For some simplicity the code parser can handle generation of operation data, one that provides stack operations and opcode arguments.


Actually for image downscaling with weights, say a region to downscale has a bunch of colors in it. For example it is mostly white. My previous plan was if that there were even a single pixel of the border color then it would be border colored. However this may make things a bit ugly especially when it comes to borders and such.


For NCPOp to work better, I will need to know the potential verification state of the operation. However, if I ignore this then I can have the states be a bit implicit so to speak. When I go through the actual decoded operations I can determine if the stack states are correct and such. By then I would know the start locations of all basic blocks for example. However the verification state could still be indicated in the operation, using a similar means of setting the data like I have done before.


Going to look at the statistics for this repository.


I must learn how to draw my own mascot.


The question is however, do all instructions require basic blocks to be created for them? The basic blocks only cause stack entries to potentially be cached. So instructions like new need it since that instruction can initialize classes. Also new would likely be implemented as a method call to an allocator. Instructions such as array store would not need them, but potentially array loads would. However if an array is stored then it just consumes temporary stack items. If an exception is thrown before the actual store (out of bounds or null) then nothing is done. The same happens for load also. However other operations such as put of static and get of static should be in their own basic blocks since they could initialize classes for example.


Thinking about it, a large number of instructions do not need explicit basic blocks at all. I can pretty much keep it limited to instructions after method invocations and such and the targets of jumps.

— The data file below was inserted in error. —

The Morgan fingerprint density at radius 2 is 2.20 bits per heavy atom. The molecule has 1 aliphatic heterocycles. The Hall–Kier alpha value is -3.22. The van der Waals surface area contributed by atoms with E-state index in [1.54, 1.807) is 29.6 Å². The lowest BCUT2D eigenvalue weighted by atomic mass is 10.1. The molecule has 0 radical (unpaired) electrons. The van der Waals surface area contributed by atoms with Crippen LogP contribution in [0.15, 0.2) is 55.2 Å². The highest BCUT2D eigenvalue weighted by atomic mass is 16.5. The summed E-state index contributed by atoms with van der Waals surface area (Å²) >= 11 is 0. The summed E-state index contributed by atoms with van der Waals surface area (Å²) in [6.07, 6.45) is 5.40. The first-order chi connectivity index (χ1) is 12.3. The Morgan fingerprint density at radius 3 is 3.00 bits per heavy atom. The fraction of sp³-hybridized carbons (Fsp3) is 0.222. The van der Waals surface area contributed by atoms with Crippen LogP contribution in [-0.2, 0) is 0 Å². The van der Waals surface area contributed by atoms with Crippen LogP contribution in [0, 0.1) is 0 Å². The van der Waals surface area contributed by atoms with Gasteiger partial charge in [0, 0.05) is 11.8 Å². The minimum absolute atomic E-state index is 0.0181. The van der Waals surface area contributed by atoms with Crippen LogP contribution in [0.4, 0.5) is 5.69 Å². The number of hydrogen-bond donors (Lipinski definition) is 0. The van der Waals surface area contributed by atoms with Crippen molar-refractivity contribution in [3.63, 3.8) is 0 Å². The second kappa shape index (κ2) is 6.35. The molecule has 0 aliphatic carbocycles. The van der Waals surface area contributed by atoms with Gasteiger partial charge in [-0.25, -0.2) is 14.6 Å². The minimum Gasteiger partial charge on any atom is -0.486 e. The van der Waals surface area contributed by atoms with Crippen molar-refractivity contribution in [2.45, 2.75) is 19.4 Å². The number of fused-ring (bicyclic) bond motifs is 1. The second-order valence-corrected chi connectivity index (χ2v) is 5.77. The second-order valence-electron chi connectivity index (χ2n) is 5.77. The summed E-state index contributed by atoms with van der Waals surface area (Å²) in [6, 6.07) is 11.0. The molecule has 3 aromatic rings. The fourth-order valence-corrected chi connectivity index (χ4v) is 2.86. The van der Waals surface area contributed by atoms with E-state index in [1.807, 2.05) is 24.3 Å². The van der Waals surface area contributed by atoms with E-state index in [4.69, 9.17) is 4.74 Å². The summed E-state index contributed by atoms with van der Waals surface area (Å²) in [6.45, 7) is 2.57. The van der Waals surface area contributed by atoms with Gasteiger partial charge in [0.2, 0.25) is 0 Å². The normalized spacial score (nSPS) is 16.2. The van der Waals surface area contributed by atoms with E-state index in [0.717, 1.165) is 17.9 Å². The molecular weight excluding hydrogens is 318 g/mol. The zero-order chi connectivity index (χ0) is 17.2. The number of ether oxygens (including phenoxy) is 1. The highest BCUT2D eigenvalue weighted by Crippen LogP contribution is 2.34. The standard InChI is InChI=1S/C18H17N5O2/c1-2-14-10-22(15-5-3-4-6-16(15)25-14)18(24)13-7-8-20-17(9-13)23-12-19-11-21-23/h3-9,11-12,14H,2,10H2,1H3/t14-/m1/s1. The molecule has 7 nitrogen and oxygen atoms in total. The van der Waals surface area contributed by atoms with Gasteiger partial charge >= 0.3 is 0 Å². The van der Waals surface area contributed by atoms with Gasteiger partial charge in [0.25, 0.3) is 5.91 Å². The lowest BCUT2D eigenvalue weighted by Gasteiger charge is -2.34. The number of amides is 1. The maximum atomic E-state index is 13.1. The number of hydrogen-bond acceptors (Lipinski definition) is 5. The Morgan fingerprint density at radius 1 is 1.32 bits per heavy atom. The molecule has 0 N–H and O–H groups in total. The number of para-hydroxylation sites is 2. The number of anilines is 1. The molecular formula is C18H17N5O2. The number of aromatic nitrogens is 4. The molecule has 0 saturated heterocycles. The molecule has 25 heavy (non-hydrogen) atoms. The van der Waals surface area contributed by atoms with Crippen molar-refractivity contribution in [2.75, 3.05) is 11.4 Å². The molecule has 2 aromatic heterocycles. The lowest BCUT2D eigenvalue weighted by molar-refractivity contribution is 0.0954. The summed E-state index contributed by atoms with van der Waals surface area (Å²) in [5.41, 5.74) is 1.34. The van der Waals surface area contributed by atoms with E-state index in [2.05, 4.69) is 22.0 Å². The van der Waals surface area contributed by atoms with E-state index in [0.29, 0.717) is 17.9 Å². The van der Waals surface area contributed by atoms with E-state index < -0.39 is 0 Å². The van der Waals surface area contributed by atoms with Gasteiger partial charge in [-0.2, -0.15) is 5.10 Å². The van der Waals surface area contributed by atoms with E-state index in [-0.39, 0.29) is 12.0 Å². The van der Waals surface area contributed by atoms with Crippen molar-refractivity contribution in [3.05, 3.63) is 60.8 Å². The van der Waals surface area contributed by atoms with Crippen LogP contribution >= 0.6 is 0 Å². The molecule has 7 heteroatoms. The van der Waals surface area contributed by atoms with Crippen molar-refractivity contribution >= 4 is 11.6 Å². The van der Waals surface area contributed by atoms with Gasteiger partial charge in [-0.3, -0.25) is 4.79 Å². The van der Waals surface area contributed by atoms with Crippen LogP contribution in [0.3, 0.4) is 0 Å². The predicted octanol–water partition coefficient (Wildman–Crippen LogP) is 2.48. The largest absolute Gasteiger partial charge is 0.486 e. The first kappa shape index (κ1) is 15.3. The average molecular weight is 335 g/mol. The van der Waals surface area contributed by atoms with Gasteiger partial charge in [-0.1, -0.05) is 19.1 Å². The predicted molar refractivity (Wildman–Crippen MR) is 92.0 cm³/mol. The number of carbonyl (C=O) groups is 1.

Exception handlers only care about local variables and the stack items are all temporary anyway. When a method is called, arguments are popped from the stack. If I start a basic block on the invocation then all stack items are saved and then they are saved again before the method call. So to think about it, are basic blocks even needed at all? All stack items are essentially temporary. If I calculate the jump targets, arguments, and verification info for operations, I should then be able to just directly create executable code. As stated before, locals would be written to immedietly for simplicity while stack items would remain temporary. When a method call is performed, I would just store the local variables and any stack items which were not popped and move the values over so the calling convention is statisfied. Provided I verify that the states are correct for the instructions things can get a bit simplified. However, thinking about that. I do need basic blocks because of jump targets. I only need to start a new basic block when execution flows to another basic block, which saves the existing stack items. Doing it this way would reduce the complexity of requiring SSA magic going backwards and setting up phi functions for locals and stack items. So essentially it would just be a simple register storage mechanism. Each basic block could then have its own register mapping and stack mappings. So say for example a basic block jumps to another and the registers/stack entries which are associated with the stack are not exactly the same they would be moved around. Then if I follow the write local immedietly rule, then that means I do not have to have a new basic block after a method call or similar.


Then as before, operations such as push and pop would just have a basic "copy". If the end of a basic block is reached then the copy is stored on the stack as needed. The copy would not actually be set in a temporary register unless a basic block boundary was reached. Then once flow passes to a new basic block, all temporary register assignments are reset and such. For simplicity with exception handlers, local variables would be bound to the same locations.


So perhaps instead of a code parser, I would instead have a byte code representation. Setup an immutable class which is given the code attribute and can setup operations for everything immutably. This representation would ONLY concern itself with byte code, it does not execute it, it just describes how it works. Then there is a code generator which takes this representation and runs the code so that it creates a NRProgram with its basic blocks and such. The byte code representation would still have to save on memory by caching things and reading in things as needed however.


Then the byte code could be used for debugging such as javap or if a JAR file exists and there is an exception and a debugger wants to be attached or similar. Rather than just looking at native code it can actually see the byte code that it is mapped to potentially.


This should in general result in much cleaner code.